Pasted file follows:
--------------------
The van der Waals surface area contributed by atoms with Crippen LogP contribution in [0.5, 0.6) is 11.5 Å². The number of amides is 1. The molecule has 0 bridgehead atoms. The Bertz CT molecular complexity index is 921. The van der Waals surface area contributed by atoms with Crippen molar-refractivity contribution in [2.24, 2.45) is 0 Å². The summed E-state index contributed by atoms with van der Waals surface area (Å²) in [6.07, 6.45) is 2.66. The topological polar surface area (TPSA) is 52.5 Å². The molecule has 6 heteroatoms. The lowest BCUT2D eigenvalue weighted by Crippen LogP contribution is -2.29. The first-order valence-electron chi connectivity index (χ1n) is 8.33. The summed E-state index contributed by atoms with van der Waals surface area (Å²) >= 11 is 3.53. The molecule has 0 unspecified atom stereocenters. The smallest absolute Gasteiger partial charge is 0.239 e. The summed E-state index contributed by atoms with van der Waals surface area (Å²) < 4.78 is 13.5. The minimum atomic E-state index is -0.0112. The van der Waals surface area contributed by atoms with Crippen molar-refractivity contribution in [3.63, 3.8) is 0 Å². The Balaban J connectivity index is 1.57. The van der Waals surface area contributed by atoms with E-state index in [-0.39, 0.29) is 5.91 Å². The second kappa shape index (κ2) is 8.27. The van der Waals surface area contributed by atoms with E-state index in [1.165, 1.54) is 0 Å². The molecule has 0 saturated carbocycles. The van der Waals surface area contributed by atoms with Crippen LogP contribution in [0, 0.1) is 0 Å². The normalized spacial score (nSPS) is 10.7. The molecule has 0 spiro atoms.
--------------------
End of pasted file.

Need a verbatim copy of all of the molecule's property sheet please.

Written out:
The van der Waals surface area contributed by atoms with Crippen LogP contribution in [0.5, 0.6) is 11.5 Å². The number of amides is 1. The molecule has 0 bridgehead atoms. The Bertz CT molecular complexity index is 921. The van der Waals surface area contributed by atoms with Crippen molar-refractivity contribution in [2.24, 2.45) is 0 Å². The summed E-state index contributed by atoms with van der Waals surface area (Å²) in [6.07, 6.45) is 2.66. The topological polar surface area (TPSA) is 52.5 Å². The molecule has 6 heteroatoms. The lowest BCUT2D eigenvalue weighted by Crippen LogP contribution is -2.29. The first-order valence-electron chi connectivity index (χ1n) is 8.33. The summed E-state index contributed by atoms with van der Waals surface area (Å²) >= 11 is 3.53. The molecule has 0 unspecified atom stereocenters. The smallest absolute Gasteiger partial charge is 0.239 e. The summed E-state index contributed by atoms with van der Waals surface area (Å²) < 4.78 is 13.5. The minimum atomic E-state index is -0.0112. The van der Waals surface area contributed by atoms with Crippen molar-refractivity contribution in [3.63, 3.8) is 0 Å². The Balaban J connectivity index is 1.57. The van der Waals surface area contributed by atoms with E-state index in [-0.39, 0.29) is 5.91 Å². The second kappa shape index (κ2) is 8.27. The van der Waals surface area contributed by atoms with E-state index in [1.165, 1.54) is 0 Å². The molecule has 0 saturated carbocycles. The van der Waals surface area contributed by atoms with Crippen LogP contribution in [0, 0.1) is 0 Å². The normalized spacial score (nSPS) is 10.7. The molecule has 0 spiro atoms.